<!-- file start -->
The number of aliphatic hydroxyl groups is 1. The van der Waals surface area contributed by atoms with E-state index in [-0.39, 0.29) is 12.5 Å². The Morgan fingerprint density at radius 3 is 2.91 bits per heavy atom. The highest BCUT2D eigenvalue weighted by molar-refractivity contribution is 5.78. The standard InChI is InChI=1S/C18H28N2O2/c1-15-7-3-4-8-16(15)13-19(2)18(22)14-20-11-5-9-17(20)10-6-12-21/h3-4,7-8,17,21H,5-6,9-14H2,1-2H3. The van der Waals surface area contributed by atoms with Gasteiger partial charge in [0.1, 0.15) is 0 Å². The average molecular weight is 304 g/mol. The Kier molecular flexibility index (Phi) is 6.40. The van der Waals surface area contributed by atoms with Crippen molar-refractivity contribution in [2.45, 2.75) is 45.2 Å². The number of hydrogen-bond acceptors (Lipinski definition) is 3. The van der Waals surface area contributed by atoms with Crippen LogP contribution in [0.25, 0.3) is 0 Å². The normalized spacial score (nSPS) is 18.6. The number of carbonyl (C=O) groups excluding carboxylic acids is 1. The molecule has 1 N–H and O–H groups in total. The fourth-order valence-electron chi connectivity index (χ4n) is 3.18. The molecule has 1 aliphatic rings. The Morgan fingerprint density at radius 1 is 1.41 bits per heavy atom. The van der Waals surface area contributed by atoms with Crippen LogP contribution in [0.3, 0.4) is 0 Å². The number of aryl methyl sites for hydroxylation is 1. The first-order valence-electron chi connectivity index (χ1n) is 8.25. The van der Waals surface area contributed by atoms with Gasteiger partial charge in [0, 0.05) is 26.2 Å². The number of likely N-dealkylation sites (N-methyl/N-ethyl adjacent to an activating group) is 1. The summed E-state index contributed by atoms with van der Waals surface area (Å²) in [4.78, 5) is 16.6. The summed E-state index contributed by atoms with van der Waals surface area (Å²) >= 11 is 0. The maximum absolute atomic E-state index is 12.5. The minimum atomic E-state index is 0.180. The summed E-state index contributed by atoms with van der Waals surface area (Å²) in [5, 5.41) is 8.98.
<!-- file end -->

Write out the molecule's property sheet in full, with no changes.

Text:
The number of aliphatic hydroxyl groups is 1. The van der Waals surface area contributed by atoms with E-state index in [-0.39, 0.29) is 12.5 Å². The Morgan fingerprint density at radius 3 is 2.91 bits per heavy atom. The highest BCUT2D eigenvalue weighted by molar-refractivity contribution is 5.78. The standard InChI is InChI=1S/C18H28N2O2/c1-15-7-3-4-8-16(15)13-19(2)18(22)14-20-11-5-9-17(20)10-6-12-21/h3-4,7-8,17,21H,5-6,9-14H2,1-2H3. The van der Waals surface area contributed by atoms with Gasteiger partial charge in [0.1, 0.15) is 0 Å². The average molecular weight is 304 g/mol. The Kier molecular flexibility index (Phi) is 6.40. The van der Waals surface area contributed by atoms with Crippen molar-refractivity contribution in [2.45, 2.75) is 45.2 Å². The number of hydrogen-bond acceptors (Lipinski definition) is 3. The van der Waals surface area contributed by atoms with Crippen LogP contribution in [0.25, 0.3) is 0 Å². The normalized spacial score (nSPS) is 18.6. The number of carbonyl (C=O) groups excluding carboxylic acids is 1. The molecule has 1 N–H and O–H groups in total. The fourth-order valence-electron chi connectivity index (χ4n) is 3.18. The molecule has 1 aliphatic rings. The Morgan fingerprint density at radius 1 is 1.41 bits per heavy atom. The van der Waals surface area contributed by atoms with Crippen LogP contribution in [0.3, 0.4) is 0 Å². The number of aryl methyl sites for hydroxylation is 1. The first-order valence-electron chi connectivity index (χ1n) is 8.25. The van der Waals surface area contributed by atoms with Gasteiger partial charge in [0, 0.05) is 26.2 Å². The number of likely N-dealkylation sites (N-methyl/N-ethyl adjacent to an activating group) is 1. The summed E-state index contributed by atoms with van der Waals surface area (Å²) in [4.78, 5) is 16.6. The summed E-state index contributed by atoms with van der Waals surface area (Å²) >= 11 is 0. The maximum absolute atomic E-state index is 12.5. The minimum atomic E-state index is 0.180. The summed E-state index contributed by atoms with van der Waals surface area (Å²) in [5, 5.41) is 8.98.